Equal parts mathematician and political activist, Cathy O’Neil has calculated the impact of algorithms on society. For the most part, she says, big data adds up to big trouble.
When it comes to human activities, algorithms are expected to be models of objectivity, owing to their basis in mathematical formulae and reliance on enormous quantities of measured facts about a given general population, whether students or teachers, job applicants or criminal defendants.
Cathy O’Neil makes the case that real-world mathematical models are anything but objective. In her new book, Weapons of Math Destruction, she asserts that big data WMDs are opaque, unaccountable and destructive and that they essentially act as unwritten and unpublished secret laws. Weapons of Math Destruction was long-listed for a National Book Award in nonfiction and was published in September, 2016, to enthusiastic reviews from the likes of Clay Shirky and Cory Doctorow.
“It’s really not a book about math,” she tells CCC’s Chris Kenneally. “I know a lot of people worry about that, but the way I describe it is [that] it’s a book about power.
“In particular, it’s a book about the way that people with power are building tools of social control and shielding those tools from scrutiny by saying, ‘this is mathematics, you’re not an expert in mathematics, so you wouldn’t understand it.’ So in other words, they’re flashing the ‘math ID,’ just as you might see a policeman flash a badge, and saying, ‘this is something that you can’t ask questions about.’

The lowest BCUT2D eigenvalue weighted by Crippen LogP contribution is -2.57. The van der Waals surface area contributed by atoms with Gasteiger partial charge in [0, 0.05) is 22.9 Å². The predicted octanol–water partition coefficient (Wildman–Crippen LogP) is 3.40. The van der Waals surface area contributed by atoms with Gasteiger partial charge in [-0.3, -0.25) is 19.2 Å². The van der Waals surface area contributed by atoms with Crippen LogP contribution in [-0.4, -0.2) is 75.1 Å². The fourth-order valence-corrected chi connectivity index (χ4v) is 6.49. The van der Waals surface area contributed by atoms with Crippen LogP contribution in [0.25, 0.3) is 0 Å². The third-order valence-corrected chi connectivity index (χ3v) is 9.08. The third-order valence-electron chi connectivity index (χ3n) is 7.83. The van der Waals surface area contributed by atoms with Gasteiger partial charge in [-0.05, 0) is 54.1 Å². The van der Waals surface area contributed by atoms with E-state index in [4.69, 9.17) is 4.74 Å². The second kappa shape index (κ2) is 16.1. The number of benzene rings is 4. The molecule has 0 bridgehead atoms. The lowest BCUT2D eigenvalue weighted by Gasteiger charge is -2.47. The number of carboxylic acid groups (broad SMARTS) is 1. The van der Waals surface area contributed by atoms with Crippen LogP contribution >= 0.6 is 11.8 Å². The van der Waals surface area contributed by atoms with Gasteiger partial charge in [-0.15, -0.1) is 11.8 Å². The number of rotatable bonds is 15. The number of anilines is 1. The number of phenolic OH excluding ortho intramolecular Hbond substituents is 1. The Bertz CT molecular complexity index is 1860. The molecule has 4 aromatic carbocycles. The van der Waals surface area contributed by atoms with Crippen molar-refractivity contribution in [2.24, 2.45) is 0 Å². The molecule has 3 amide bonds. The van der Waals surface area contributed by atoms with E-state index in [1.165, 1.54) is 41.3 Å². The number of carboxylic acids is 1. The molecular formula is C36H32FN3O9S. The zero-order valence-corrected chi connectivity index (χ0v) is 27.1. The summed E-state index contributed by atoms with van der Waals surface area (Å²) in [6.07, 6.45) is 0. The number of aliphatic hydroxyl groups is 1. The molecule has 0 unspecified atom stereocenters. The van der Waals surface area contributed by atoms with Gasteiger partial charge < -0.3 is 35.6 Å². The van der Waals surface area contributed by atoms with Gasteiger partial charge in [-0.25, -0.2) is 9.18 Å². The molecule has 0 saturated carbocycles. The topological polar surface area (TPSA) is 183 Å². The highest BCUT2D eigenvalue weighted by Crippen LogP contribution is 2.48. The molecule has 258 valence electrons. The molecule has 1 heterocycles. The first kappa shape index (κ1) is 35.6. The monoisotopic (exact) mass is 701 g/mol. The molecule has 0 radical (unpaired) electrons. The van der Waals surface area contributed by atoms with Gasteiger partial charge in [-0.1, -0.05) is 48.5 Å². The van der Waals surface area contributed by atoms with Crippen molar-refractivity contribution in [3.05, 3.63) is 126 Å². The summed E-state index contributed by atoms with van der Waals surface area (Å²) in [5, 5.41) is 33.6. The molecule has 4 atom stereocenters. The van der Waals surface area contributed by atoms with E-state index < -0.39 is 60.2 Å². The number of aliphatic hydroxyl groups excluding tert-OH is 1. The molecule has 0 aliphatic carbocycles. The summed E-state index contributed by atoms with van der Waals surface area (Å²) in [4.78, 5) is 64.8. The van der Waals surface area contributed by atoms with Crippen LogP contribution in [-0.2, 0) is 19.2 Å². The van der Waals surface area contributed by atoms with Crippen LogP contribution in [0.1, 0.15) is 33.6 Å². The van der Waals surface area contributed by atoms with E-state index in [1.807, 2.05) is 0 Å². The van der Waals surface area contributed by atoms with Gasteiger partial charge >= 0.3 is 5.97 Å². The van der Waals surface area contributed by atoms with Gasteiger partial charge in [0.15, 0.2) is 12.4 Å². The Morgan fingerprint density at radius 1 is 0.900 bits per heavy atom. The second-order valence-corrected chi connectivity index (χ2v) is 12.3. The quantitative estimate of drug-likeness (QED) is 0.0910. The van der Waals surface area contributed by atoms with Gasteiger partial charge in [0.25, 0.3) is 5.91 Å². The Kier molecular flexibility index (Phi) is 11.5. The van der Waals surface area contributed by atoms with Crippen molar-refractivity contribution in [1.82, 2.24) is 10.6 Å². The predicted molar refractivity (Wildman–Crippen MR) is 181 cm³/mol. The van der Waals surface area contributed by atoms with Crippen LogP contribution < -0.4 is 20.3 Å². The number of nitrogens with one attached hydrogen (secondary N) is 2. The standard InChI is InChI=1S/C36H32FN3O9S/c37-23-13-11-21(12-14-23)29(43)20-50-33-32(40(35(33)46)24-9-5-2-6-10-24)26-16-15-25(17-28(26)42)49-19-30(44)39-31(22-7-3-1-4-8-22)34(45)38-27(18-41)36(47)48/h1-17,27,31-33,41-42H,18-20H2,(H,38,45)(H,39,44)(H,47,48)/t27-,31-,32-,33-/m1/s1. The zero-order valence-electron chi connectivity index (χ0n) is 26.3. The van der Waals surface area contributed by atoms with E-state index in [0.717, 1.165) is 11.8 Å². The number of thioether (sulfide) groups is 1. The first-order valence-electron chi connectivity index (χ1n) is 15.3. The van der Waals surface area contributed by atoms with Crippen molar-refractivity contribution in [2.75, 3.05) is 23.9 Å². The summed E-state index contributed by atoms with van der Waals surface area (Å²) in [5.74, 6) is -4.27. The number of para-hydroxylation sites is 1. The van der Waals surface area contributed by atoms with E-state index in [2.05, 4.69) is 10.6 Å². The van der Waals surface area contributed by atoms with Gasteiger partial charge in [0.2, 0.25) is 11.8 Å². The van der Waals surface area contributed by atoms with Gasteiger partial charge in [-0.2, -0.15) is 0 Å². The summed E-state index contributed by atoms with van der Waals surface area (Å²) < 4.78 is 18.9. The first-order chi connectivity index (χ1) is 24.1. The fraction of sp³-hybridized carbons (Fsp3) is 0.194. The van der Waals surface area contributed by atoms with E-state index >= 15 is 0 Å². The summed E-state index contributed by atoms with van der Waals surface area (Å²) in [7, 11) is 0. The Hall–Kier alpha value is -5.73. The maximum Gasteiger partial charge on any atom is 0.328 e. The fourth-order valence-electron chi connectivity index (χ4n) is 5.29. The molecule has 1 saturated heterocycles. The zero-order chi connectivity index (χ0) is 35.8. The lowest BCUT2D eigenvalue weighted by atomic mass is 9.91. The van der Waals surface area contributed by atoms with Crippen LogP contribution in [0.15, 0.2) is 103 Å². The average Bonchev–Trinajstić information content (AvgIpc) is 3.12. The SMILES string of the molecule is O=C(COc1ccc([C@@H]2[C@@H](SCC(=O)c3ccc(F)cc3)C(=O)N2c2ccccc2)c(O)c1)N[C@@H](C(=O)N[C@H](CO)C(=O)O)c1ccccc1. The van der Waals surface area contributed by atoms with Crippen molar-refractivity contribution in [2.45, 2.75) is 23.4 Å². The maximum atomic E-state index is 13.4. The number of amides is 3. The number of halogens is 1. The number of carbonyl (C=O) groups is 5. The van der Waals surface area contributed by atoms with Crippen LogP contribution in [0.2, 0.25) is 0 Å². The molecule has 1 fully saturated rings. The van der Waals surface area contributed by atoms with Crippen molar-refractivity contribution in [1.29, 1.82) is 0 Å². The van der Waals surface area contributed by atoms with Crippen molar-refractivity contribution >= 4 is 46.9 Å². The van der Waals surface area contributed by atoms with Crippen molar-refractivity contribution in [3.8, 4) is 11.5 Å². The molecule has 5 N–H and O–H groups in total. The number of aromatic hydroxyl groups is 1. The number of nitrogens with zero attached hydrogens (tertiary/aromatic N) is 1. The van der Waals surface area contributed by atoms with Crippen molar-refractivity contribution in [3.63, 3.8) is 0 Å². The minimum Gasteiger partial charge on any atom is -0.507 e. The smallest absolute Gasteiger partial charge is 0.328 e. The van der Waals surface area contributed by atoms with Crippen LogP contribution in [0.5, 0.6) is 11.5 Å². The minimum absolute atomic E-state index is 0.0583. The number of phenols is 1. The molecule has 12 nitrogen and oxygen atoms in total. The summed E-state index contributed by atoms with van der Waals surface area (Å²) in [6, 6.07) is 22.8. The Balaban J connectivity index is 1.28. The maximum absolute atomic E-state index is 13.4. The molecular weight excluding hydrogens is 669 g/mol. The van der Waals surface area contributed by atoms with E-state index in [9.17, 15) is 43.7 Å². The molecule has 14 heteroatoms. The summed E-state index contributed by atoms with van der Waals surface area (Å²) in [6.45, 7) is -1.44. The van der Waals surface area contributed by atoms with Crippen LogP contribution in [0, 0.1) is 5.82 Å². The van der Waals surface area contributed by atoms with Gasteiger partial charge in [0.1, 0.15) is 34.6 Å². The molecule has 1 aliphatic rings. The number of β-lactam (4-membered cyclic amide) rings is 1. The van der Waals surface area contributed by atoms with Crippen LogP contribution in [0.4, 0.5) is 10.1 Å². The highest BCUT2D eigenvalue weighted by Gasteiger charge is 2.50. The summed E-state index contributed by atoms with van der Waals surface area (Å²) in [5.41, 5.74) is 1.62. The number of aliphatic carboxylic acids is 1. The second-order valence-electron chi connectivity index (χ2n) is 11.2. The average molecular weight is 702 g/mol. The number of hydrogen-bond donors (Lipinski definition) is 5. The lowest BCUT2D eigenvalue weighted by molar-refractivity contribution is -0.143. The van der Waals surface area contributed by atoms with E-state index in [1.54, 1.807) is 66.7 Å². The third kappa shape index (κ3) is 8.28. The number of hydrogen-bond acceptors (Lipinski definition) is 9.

“My book is about looking past that shield,” she continues, “and saying, ‘yeah, we actually have every right as human beings to ask questions about things that affect us very deeply, that are secret, and [that] are possibly quite unfair and destructive.”
To those concerned for the future of publishing, the arrival of Big Data requires carefully considered choices about best practices.
“Big data is sort of taking over the publishing world… But as in every other way big data is taking things over, there’s always this kind of choice of how you define success,” she explains.
“And probably for publishing – I’m just guessing – success looks like number of copies sold, right? But if you’ve defined that as success and you optimize to the number of copies sold or whatever the book – or the number of subscribers or something along those lines, then you actually lose, over time, if you’re optimizing only to that and focusing only on that, then you’re actually probably losing value in other ways.
“Publishers probably also care about how many awards that book was nominated for, or whether the book actually was high quality,” O’Neil adds. “But if you’re focusing only on the number of books sold, then you’re going to be blind to those other kinds of things that you do find valuable but which are harder to measure.”